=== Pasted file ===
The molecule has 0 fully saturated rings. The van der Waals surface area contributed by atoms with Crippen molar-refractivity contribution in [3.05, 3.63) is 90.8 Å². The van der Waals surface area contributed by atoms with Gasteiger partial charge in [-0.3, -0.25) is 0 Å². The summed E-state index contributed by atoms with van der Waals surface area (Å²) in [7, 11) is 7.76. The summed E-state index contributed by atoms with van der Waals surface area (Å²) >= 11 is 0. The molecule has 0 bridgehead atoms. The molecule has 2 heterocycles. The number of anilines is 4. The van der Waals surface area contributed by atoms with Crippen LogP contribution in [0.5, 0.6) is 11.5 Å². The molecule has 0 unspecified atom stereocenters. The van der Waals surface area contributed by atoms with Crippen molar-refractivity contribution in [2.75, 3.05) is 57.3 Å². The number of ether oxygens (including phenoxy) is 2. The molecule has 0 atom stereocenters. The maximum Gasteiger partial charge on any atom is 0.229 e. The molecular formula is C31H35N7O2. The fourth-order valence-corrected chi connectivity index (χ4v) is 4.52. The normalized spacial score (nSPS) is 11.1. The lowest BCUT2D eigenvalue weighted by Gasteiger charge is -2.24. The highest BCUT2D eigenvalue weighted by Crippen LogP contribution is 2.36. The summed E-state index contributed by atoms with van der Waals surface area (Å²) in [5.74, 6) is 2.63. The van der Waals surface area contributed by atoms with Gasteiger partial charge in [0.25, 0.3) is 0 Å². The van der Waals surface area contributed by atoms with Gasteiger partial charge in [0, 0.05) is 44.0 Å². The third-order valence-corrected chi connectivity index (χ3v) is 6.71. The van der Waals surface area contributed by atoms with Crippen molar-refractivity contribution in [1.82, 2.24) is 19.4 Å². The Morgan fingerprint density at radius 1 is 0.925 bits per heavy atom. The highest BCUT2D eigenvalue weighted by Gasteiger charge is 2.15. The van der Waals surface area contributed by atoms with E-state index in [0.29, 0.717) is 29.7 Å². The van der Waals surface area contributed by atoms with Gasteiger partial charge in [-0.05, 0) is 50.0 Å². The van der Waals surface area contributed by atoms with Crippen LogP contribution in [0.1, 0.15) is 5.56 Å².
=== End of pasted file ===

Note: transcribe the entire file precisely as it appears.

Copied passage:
The molecule has 0 fully saturated rings. The van der Waals surface area contributed by atoms with Crippen molar-refractivity contribution in [3.05, 3.63) is 90.8 Å². The van der Waals surface area contributed by atoms with Gasteiger partial charge in [-0.3, -0.25) is 0 Å². The summed E-state index contributed by atoms with van der Waals surface area (Å²) in [7, 11) is 7.76. The summed E-state index contributed by atoms with van der Waals surface area (Å²) >= 11 is 0. The molecule has 0 bridgehead atoms. The molecule has 2 heterocycles. The number of anilines is 4. The van der Waals surface area contributed by atoms with Crippen LogP contribution in [0.5, 0.6) is 11.5 Å². The molecule has 0 unspecified atom stereocenters. The van der Waals surface area contributed by atoms with Crippen molar-refractivity contribution in [2.75, 3.05) is 57.3 Å². The number of ether oxygens (including phenoxy) is 2. The molecule has 0 atom stereocenters. The maximum Gasteiger partial charge on any atom is 0.229 e. The molecular formula is C31H35N7O2. The fourth-order valence-corrected chi connectivity index (χ4v) is 4.52. The normalized spacial score (nSPS) is 11.1. The lowest BCUT2D eigenvalue weighted by Gasteiger charge is -2.24. The highest BCUT2D eigenvalue weighted by Crippen LogP contribution is 2.36. The summed E-state index contributed by atoms with van der Waals surface area (Å²) in [5.74, 6) is 2.63. The van der Waals surface area contributed by atoms with Gasteiger partial charge in [0.25, 0.3) is 0 Å². The van der Waals surface area contributed by atoms with Gasteiger partial charge in [0, 0.05) is 44.0 Å². The third-order valence-corrected chi connectivity index (χ3v) is 6.71. The van der Waals surface area contributed by atoms with Crippen molar-refractivity contribution in [1.82, 2.24) is 19.4 Å². The Morgan fingerprint density at radius 1 is 0.925 bits per heavy atom. The highest BCUT2D eigenvalue weighted by Gasteiger charge is 2.15. The van der Waals surface area contributed by atoms with E-state index in [0.29, 0.717) is 29.7 Å². The van der Waals surface area contributed by atoms with Gasteiger partial charge in [-0.05, 0) is 50.0 Å². The van der Waals surface area contributed by atoms with Crippen LogP contribution in [0.1, 0.15) is 5.56 Å².